I do not know how else to explain it.

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    1. That's the beauty of adoption is tears families apart to make another family. Those that have never been in reunion or experienced this can say how or what they would feel like but really does one know to be honest.
      As a mother I can't comprehend growing up in a adoptive family. I can only imagine it must be hard especially if the adoptive family never acknowledges that the adoption can hurt. I know my son was hurt I see it. He was raised in a whole different type of family.
      As a mother I try to understand but it is hard to do I have been in reunion since 92 and I am still saddened by the loss I see. Everybody, goes on with their lives without a thought living the lies that adoption creates to try to make another person whole. How many people are sacrificed to make one person whole. My opinion is way to many. Mothers and babies should be together. Those that want to adopt should really take a look at what they are doing to others. Oh, yeah, they are building a family...happiness on someone else's pain. Pitiful....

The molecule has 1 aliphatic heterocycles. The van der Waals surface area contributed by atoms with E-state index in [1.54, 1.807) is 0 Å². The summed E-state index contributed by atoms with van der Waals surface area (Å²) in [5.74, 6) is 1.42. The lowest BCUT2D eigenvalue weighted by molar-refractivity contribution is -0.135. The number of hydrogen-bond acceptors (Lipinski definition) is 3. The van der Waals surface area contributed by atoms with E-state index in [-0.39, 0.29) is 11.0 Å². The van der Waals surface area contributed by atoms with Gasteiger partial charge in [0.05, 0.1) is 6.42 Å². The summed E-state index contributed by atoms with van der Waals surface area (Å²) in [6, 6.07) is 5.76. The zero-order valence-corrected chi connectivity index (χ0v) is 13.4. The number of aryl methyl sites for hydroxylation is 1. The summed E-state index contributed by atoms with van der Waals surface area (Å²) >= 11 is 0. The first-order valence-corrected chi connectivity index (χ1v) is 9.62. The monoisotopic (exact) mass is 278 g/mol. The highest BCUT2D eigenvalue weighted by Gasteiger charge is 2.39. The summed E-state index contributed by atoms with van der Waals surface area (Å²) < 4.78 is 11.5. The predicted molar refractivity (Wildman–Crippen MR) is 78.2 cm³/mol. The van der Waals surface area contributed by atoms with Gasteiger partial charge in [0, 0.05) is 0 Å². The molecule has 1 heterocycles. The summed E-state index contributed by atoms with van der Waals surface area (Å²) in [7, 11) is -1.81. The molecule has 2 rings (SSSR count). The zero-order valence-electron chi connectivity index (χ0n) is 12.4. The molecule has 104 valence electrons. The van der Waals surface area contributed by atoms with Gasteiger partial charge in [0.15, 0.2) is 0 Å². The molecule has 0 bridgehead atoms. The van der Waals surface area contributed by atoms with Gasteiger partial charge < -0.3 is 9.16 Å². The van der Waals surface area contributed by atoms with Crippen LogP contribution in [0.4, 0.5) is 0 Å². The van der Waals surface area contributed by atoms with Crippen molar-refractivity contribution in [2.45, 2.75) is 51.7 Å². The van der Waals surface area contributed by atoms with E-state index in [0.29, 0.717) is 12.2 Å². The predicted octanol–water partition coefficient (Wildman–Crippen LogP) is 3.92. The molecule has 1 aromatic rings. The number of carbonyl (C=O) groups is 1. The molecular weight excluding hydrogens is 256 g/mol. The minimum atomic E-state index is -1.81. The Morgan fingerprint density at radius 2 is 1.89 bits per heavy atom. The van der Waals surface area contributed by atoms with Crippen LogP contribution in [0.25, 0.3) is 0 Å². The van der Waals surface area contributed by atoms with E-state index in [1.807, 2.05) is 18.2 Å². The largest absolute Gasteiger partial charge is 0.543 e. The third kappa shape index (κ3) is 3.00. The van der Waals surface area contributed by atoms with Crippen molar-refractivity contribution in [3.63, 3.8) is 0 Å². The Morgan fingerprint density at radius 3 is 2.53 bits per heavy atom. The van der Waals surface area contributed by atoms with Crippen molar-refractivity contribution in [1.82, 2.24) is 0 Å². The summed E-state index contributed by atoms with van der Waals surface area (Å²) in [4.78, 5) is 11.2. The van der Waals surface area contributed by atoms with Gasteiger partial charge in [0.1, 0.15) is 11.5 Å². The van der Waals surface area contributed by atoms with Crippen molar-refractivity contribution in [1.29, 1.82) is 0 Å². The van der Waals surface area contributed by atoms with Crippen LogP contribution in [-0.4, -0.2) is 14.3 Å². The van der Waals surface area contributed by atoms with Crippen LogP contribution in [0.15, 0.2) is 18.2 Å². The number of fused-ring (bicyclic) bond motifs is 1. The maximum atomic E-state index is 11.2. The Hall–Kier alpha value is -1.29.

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    2. JE: I think what you describe is quite common among adoptees. There are adoptees (cousins of his) in my husband's extended family, but they kind of disappeared into the sunset. And I hear this commonly--about adoptees who moved far away (as in my daughter's adopted brother, who did not come back to her wedding). ignore reunions, etc. I don't mean these are bad adoptions or anything like that, but the link that binds people who don't see each other often is missing.

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    3. Lorraine wrote:"There are adoptees (cousins of his) in my husband's extended family, but they kind of disappeared into the sunset."

      I was hurt when I read this because I think it shows a lack of understanding of what may be going on with an adoptee who seemingly doesn't want a continued relationship with the a-family. For many of us adoptees there is a question mark hanging over our heads, especially after the adoptive parents pass on, as to whether or not we really belong. There is an insecurity that we are not fully accepted or considered a member of the extended family. The question that comes to mind when I hear about adult adoptees being estranged from the extended family is, "What other family do they have? Are they married? Do they have children?" If the adoptee is from the BSE, s/he very likely doesn't even know who his parents are and even if they have reunited, it is highly improbable that the adoptee is fully integrated back into the original family as if s/he had never left.